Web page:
. . . And then followed a damp, cold night in Flanders. We marched in silence throughout the night and as the morning sun came through the mist an iron greeting suddenly burst above our heads. Shrapnel exploded in our midst and spluttered in the damp ground. But before the smoke of the explosion disappeared a wild ‘Hurrah’ was shouted from two hundred throats, in response to this first greeting of Death. Then began the whistling of bullets and the booming of cannons, the shouting and singing of the combatants. With eyes straining feverishly, we pressed forward, quicker and quicker, until we finally came to close-quarter fighting, there beyond the beet-fields and the meadows. Soon the strains of a song reached us from afar. Nearer and nearer, from company to company, it came. And while Death began to make havoc in our ranks we passed the song on to those beside us: Deutschland, Deutschland über Alles, über Alles in der Welt.

After four days in the trenches we came back. Even our step was no longer what it had been. Boys of seventeen looked now like grown men. The rank and file of the List Regiment had not been properly trained in the art of warfare, but they knew how to die like old soldiers.

The author was Adolf Hitler and the book was Mein Kampf. He obviously understood the importance of myth, since this is the closest thing to a description of battle he provides in this chapter, which is mainly about attacking "politicians", "Social Democrats" and "Jews".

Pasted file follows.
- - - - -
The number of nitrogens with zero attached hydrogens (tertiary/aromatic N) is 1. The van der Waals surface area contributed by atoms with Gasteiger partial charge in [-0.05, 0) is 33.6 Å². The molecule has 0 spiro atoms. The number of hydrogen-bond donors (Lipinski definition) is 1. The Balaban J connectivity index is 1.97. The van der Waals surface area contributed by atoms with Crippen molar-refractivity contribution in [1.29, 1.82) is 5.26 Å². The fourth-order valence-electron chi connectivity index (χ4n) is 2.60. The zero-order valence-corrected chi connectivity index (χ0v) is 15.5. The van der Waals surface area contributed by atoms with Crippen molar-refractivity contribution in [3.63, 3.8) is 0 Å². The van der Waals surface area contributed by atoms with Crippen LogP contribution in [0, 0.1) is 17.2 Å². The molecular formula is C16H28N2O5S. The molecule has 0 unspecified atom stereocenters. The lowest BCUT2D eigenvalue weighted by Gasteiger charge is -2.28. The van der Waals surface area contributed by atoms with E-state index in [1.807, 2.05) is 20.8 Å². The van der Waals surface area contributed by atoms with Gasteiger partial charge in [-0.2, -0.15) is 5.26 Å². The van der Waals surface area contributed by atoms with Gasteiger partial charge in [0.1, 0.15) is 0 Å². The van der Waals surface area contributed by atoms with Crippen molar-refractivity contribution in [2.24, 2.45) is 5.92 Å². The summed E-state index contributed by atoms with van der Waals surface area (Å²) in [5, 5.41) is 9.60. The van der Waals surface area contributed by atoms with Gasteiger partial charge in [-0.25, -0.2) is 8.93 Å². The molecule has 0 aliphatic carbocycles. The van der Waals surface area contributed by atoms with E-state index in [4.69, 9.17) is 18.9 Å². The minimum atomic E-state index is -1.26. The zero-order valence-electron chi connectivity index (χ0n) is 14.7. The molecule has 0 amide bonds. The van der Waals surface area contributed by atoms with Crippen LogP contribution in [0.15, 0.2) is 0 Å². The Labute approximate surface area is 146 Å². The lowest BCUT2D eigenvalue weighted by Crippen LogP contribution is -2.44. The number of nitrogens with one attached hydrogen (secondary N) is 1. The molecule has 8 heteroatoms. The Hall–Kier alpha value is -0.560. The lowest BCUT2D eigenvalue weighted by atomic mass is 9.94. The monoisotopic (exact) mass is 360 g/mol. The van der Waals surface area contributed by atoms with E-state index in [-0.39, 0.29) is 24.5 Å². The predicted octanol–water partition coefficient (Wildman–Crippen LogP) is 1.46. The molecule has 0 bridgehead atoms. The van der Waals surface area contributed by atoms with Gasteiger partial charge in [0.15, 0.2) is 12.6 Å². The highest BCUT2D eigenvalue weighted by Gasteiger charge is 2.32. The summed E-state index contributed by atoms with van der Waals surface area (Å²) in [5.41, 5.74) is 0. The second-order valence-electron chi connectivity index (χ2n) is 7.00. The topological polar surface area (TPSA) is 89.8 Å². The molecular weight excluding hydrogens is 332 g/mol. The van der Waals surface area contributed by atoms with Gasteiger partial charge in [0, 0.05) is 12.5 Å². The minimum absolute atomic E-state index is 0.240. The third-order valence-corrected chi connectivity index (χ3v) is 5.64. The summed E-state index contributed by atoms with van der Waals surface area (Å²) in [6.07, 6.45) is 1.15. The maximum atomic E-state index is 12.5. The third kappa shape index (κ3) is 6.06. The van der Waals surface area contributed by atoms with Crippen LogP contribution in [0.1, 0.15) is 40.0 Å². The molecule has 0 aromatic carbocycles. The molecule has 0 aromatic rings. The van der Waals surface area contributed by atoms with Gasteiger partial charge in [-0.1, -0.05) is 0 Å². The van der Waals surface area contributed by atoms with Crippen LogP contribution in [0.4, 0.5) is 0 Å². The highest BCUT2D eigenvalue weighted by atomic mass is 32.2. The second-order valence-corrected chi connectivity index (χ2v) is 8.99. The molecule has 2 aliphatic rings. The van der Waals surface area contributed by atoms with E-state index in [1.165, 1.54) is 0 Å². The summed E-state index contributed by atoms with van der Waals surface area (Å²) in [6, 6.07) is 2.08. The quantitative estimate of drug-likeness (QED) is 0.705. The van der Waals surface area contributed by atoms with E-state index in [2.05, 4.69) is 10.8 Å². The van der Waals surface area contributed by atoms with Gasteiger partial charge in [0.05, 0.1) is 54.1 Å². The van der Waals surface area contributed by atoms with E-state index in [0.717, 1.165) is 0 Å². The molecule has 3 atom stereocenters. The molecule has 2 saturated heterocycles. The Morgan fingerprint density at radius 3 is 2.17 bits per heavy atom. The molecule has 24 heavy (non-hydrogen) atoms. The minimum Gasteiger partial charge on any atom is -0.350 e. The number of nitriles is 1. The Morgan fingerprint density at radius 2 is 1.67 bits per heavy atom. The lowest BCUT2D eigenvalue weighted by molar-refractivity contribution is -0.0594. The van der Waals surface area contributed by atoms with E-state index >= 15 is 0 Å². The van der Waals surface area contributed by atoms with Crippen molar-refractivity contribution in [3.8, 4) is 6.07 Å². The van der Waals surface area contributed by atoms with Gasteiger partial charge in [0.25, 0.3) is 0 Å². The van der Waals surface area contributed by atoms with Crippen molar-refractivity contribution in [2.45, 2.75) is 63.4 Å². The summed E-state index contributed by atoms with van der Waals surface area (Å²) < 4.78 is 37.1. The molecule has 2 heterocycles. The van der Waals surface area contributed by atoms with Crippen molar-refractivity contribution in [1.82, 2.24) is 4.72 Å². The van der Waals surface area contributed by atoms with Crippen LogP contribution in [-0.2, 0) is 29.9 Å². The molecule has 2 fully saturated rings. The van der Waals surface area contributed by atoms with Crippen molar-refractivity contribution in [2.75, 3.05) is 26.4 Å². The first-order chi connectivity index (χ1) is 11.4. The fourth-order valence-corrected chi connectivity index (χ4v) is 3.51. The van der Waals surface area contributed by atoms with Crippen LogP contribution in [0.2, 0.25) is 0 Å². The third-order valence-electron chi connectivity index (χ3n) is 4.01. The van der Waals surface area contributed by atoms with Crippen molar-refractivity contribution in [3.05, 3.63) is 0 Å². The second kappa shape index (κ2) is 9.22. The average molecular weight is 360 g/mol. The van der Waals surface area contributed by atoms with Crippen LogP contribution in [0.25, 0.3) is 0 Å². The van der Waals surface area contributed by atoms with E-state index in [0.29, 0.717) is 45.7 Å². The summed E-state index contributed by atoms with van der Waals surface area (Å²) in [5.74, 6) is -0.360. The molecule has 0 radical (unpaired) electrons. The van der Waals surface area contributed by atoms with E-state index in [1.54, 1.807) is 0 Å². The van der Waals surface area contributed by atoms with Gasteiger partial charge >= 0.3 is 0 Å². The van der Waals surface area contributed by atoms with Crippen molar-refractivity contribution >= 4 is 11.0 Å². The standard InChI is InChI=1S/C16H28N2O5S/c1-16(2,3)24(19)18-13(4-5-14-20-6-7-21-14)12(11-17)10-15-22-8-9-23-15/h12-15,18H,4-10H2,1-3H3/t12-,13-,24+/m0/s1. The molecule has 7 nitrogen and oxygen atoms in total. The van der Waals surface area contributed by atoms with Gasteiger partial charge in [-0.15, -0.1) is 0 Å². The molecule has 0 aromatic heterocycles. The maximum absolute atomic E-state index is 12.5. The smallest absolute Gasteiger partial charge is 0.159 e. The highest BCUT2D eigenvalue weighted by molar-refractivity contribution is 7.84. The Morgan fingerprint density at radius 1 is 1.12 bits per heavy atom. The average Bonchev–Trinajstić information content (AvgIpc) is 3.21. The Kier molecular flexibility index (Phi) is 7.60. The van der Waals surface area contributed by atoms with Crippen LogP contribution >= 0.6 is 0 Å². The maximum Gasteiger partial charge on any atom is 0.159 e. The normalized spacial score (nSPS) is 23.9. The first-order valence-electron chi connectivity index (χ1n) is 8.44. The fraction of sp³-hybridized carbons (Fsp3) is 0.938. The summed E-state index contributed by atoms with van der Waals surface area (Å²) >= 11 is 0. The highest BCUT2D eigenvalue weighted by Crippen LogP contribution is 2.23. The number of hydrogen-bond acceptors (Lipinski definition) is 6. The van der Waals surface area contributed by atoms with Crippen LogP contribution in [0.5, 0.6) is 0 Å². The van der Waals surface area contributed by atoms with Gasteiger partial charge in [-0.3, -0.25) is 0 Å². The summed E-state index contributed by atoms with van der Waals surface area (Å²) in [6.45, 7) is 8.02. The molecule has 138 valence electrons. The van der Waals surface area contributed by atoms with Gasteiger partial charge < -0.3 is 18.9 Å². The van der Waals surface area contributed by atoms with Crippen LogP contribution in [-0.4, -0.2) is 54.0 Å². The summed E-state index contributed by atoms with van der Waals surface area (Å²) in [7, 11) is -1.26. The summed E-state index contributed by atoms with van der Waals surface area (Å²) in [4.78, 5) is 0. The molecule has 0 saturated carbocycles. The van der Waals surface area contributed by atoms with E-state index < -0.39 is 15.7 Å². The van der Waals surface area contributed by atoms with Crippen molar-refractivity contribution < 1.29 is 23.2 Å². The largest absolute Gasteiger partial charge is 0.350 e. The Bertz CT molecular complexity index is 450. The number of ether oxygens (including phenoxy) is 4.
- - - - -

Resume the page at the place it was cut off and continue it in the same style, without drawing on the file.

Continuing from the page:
The legend of Langemarck brought together various German ideals: youth, nation and sacrifice, but also the notion that the old order had wasted the sacrifice of their own youth, had been even unworthy of it and that the next time this situation presented itself the national leadership would/could not falter, as the Kaiser, Falkenhayn and the OHL had done. Thus the dead lived on in the aspirations of the German nationalists to reverse the verdict of Versailles.

Already on the first anniversary of the OHL press release, November 11, 1915, there were numerous calls in the German press for a "Langemarck Day" to commemorate the students' sacrifice. Although no official recognition of the day was ever granted by the Kaiser, it became something of a nationalist day of patriotic celebration even before 1918. With the end of the war, the collapse of the monarchy and the founding of the first German Republic on 9 November 1918, Langemarck Day took on ever more importance. It became the counter-national holiday to the Republic's 9 November.

As Hitler's quote above indicates, the National Socialist movement was quick to recognize and adopt all the ideals and symbols associated with Langemarck to their own ends, this contrary to the actual fact that the German student volunteers had probably included a significant number of German Jewish volunteers. As with the original OHL press release, the intent was not to remember or honor the dead, but to cynically exploit them and/or cover up unwanted facts.

I remember seeing a high quality film of a speech Hitler gave before coming to power. He was in a suit and in a round room flanked by raised rows of wooden benches, as in university lecture hall. He was almost crying by the end, addressing the women especially, the mothers of those dead children most likely, essentially "here I am, I've returned to lead . . . "